There are several notable limitations to our study. A diagnosis code for FN does not exist, and thus FN was ascertained using operational algorithms and codes for neutropenia, fever, and infection that appeared during the pre-defined exposure period. We note that the recording of these diagnosis codes—especially those appearing earlier in the cycle (e.g., day 14 or earlier)—during the chemotherapy course increases the probability that the condition (i.e., neutropenia, infection, and/or fever) is associated with chemotherapy. In addition, ascertainment of FN in hospital was based on diagnosis codes alone as data on inpatient drug utilization are not available in the study databases. Because results from lab and other tests are unavailable in the study databases, and because other information (e.g., chemotherapy dose) is unavailable, not all FN risk factors were considered in analyses described herein. Because the validity of algorithms for identifying primary tumor type, metastatic disease, and comorbidity profiles has not been formally evaluated, their accuracy is unknown. Thus, to the extent that there may be unobserved systematic differences between patients who did (vs. did not) receive pegfilgrastim prophylaxis, study results may be confounded.

While approximately 20% of the commercial population and 40% of the Medicare population received an intermediate-risk chemotherapy regimen, it is likely that most of those patients would be classified as high-risk when considering patient risk factors (e.g., age > 65 years, comorbidities) and thus recommended to receive G-CSF prophylaxis [51]. It is possible, however, that a small percentage of patients in the study population may have had a projected risk of FN < 20%. While over 95% of CSF prophylaxis patients received pegfilgrastim, a small percentage received one of the daily agents (principally filgrastim) and thus overall CSF use is somewhat higher than reported estimates. While the study period overlapped for a few months with the availability of the Neulasta® Onpro® kit—an on-body injector that is applied 1 day and delivers pegfilgrastim approximately 27 h later—these patients were excluded from analyses if their pegfilgrastim administration was identified as having occurred on the same day as chemotherapy. Based on the timing of the data relative to Onpro® availability, the net impact of such exclusions was likely small. Because our study population was limited to patients with non-metastatic breast cancer or NHL who received selected intermediate/high-risk chemotherapy regimens, study results may not be generalizable to other cancers or other regimens.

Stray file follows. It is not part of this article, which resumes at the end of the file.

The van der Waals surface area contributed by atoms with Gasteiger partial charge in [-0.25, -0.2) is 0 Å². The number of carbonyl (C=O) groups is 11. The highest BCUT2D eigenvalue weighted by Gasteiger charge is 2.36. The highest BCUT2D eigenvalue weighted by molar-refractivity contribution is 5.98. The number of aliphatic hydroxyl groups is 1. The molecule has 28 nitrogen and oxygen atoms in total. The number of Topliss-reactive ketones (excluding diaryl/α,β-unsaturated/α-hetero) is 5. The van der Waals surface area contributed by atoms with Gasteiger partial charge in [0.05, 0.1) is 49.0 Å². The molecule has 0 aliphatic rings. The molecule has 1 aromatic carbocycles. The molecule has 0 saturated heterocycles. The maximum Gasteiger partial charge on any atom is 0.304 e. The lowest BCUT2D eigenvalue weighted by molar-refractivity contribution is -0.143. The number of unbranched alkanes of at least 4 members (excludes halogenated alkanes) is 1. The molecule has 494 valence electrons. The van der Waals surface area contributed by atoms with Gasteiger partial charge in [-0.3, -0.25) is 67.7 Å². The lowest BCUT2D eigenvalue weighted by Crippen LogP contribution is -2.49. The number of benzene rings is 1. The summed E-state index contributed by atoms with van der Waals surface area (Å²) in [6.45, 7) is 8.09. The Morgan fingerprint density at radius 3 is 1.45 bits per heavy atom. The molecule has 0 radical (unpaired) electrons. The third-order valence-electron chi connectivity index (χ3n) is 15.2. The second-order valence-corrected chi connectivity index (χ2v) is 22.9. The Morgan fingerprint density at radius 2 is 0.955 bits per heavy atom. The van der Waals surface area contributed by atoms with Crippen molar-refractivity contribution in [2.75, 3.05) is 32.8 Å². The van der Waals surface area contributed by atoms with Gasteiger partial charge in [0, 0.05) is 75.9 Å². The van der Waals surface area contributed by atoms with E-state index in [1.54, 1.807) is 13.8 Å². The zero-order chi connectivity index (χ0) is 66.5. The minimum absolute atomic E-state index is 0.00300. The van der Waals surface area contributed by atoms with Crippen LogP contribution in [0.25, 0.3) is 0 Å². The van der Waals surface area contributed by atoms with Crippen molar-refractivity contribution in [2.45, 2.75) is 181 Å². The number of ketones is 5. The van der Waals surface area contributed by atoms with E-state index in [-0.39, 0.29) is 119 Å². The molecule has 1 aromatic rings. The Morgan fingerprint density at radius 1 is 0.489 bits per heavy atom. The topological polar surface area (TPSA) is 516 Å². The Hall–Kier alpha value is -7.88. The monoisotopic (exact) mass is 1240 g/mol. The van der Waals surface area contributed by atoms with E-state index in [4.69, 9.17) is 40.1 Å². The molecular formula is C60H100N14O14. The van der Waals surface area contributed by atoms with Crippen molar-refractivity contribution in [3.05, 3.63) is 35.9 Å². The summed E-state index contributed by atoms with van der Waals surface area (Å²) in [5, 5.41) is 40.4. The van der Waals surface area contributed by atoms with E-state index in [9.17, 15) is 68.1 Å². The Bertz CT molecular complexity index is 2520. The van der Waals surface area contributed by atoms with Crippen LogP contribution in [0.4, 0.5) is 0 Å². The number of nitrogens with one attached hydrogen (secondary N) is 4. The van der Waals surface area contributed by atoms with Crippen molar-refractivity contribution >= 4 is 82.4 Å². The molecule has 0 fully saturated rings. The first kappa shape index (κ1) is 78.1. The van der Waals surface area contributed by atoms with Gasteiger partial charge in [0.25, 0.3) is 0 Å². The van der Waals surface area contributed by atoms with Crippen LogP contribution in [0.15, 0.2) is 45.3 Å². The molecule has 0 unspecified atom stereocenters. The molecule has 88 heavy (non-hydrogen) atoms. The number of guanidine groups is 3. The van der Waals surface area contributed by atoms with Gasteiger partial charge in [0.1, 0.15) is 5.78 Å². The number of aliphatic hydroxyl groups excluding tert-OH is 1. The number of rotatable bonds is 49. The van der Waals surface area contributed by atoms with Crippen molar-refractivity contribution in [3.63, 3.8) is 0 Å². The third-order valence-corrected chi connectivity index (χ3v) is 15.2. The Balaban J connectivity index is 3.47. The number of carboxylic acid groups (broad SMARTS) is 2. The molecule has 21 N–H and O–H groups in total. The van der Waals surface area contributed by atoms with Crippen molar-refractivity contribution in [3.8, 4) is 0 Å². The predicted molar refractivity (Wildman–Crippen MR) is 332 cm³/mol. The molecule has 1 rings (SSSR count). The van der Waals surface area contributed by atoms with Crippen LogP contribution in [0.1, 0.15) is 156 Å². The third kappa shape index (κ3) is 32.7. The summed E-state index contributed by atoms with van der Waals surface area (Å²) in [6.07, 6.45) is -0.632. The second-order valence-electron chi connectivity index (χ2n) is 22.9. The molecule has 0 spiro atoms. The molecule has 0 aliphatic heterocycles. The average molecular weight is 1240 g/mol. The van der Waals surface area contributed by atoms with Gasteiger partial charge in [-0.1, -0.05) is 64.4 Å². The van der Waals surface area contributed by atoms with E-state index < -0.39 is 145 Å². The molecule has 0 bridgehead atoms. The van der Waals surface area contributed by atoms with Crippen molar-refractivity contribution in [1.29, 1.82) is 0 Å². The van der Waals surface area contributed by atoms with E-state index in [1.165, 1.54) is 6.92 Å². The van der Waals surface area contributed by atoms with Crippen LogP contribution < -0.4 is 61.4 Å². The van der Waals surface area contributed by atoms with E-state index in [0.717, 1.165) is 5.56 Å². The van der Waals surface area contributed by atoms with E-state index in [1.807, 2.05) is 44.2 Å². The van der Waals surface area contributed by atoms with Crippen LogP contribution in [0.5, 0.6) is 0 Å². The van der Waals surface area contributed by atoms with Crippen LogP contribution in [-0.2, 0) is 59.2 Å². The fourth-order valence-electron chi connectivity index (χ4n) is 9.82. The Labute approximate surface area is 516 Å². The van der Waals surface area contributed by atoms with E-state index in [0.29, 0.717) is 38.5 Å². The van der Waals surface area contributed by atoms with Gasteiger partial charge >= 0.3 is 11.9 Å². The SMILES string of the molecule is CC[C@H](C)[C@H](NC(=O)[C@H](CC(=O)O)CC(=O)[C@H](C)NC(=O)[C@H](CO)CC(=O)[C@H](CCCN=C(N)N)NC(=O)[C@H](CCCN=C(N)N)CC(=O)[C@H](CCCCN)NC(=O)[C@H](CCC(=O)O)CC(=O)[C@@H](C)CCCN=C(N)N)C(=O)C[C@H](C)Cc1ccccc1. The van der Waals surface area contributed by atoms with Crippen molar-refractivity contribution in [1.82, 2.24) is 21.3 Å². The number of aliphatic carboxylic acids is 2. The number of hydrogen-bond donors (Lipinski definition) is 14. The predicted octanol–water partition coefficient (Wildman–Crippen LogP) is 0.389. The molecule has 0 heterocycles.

Conclusions

In this retrospective evaluation of non-metastatic breast cancer and NHL patients receiving select chemotherapy regimens with an intermediate/high-risk for FN, a sizeable portion of patients did not receive G-CSF prophylaxis, and an important minority did not receive G-CSF prophylaxis in cycles following FN. Patients not receiving G-CSF prophylaxis had a markedly higher incidence of FN versus those who received G-CSF prophylaxis. Accordingly, appropriate use of G-CSF prophylaxis may reduce exposure to a potentially fatal but largely preventable complication of myelosuppressive chemotherapy.

Availability of data and materials

The data are proprietary, provided by third-party vendors, and the authors do not have permission to disseminate these data without approval of the vendors.

Abbreviations

ANC:

Absolute neutrophil count

CHOP±R:

Cyclophosphamide + doxorubicin + vincristine + prednisone ± rituximab

CMS:

Centers for Medicare and Medicaid Services

CSF:

Colony-stimulating factor

FN:

Febrile neutropenia

G-CSF:

Granulocyte colony-stimulating factor

GEE:

Generalized estimating equations

HIPAA:

Health Insurance Portability and Accountability Act

IRB:

Institutional Review Board

NHL:

Non-Hodgkin’s lymphoma

OR:

Odds ratio

PAI:

Policy Analysis Inc.

RIFs:

Research Identifiable Files

TAC:

Docetaxel + doxorubicin + cyclophosphamide

TC:

Docetaxel + cyclophosphamide

TCH:

Docetaxel + carboplatin + trastuzumab

References

  1. 1.

    Bonadonna G, Moliterni A, Zambetti M, Daidone MG, Pilotti S, Gianni L, et al. 30 years' follow up of randomised studies of adjuvant CMF in operable breast cancer: cohort study. BMJ. 2005;330(7485):217.

  2. 2.

    Bosly A, Bron D, Van Hoof A, De Bock R, Berneman Z, Ferrant A, et al. Achievement of optimal average relative dose intensity and correlation with survival in diffuse large B-cell lymphoma patients treated with CHOP. Ann Hematol. 2008;87(4):277–83.

  3. 3.

    Caggiano V, Weiss RV, Rickert TS, Linde-Zwirble WT. Incidence, cost, and mortality of neutropenia hospitalization associated with chemotherapy. Cancer. 2005;103(9):1916–24.

  4. 4.